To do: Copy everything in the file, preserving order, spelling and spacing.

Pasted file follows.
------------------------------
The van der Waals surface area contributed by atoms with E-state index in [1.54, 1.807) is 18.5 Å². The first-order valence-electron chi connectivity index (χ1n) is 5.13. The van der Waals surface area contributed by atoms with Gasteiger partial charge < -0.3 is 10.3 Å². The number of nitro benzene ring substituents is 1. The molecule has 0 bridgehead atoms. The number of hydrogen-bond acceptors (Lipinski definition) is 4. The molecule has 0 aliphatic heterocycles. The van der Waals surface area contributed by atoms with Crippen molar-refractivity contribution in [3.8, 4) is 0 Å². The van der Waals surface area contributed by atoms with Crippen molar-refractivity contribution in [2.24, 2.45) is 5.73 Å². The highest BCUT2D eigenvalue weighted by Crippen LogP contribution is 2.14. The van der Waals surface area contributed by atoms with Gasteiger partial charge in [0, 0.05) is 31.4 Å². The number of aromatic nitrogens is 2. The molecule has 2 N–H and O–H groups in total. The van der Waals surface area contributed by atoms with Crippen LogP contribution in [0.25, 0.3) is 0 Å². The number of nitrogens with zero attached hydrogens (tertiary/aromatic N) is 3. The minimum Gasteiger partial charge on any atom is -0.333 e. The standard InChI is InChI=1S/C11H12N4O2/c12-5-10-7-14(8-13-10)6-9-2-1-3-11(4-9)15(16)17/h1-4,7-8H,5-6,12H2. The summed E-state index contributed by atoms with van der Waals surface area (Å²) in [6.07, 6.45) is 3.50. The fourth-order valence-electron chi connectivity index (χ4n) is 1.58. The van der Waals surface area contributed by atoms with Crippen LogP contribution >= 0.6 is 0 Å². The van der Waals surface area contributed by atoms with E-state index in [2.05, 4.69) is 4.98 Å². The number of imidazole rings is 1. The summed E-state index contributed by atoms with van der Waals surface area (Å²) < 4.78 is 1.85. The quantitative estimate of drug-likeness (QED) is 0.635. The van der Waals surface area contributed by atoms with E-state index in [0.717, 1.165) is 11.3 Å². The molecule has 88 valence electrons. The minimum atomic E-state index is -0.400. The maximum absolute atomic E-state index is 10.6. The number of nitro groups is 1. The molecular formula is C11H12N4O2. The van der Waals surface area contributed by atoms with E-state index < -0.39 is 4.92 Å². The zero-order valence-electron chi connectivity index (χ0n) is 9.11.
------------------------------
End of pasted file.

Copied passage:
The van der Waals surface area contributed by atoms with E-state index in [1.54, 1.807) is 18.5 Å². The first-order valence-electron chi connectivity index (χ1n) is 5.13. The van der Waals surface area contributed by atoms with Gasteiger partial charge < -0.3 is 10.3 Å². The number of nitro benzene ring substituents is 1. The molecule has 0 bridgehead atoms. The number of hydrogen-bond acceptors (Lipinski definition) is 4. The molecule has 0 aliphatic heterocycles. The van der Waals surface area contributed by atoms with Crippen molar-refractivity contribution in [3.8, 4) is 0 Å². The van der Waals surface area contributed by atoms with Crippen molar-refractivity contribution in [2.24, 2.45) is 5.73 Å². The highest BCUT2D eigenvalue weighted by Crippen LogP contribution is 2.14. The van der Waals surface area contributed by atoms with Gasteiger partial charge in [0, 0.05) is 31.4 Å². The number of aromatic nitrogens is 2. The molecule has 2 N–H and O–H groups in total. The van der Waals surface area contributed by atoms with Crippen LogP contribution in [0.25, 0.3) is 0 Å². The number of nitrogens with zero attached hydrogens (tertiary/aromatic N) is 3. The minimum Gasteiger partial charge on any atom is -0.333 e. The standard InChI is InChI=1S/C11H12N4O2/c12-5-10-7-14(8-13-10)6-9-2-1-3-11(4-9)15(16)17/h1-4,7-8H,5-6,12H2. The summed E-state index contributed by atoms with van der Waals surface area (Å²) in [6.07, 6.45) is 3.50. The fourth-order valence-electron chi connectivity index (χ4n) is 1.58. The van der Waals surface area contributed by atoms with Crippen LogP contribution >= 0.6 is 0 Å². The van der Waals surface area contributed by atoms with E-state index in [2.05, 4.69) is 4.98 Å². The number of imidazole rings is 1. The summed E-state index contributed by atoms with van der Waals surface area (Å²) < 4.78 is 1.85. The quantitative estimate of drug-likeness (QED) is 0.635. The van der Waals surface area contributed by atoms with E-state index in [0.717, 1.165) is 11.3 Å². The molecule has 88 valence electrons. The minimum atomic E-state index is -0.400. The maximum absolute atomic E-state index is 10.6. The number of nitro groups is 1. The molecular formula is C11H12N4O2. The van der Waals surface area contributed by atoms with E-state index < -0.39 is 4.92 Å². The zero-order valence-electron chi connectivity index (χ0n) is 9.11.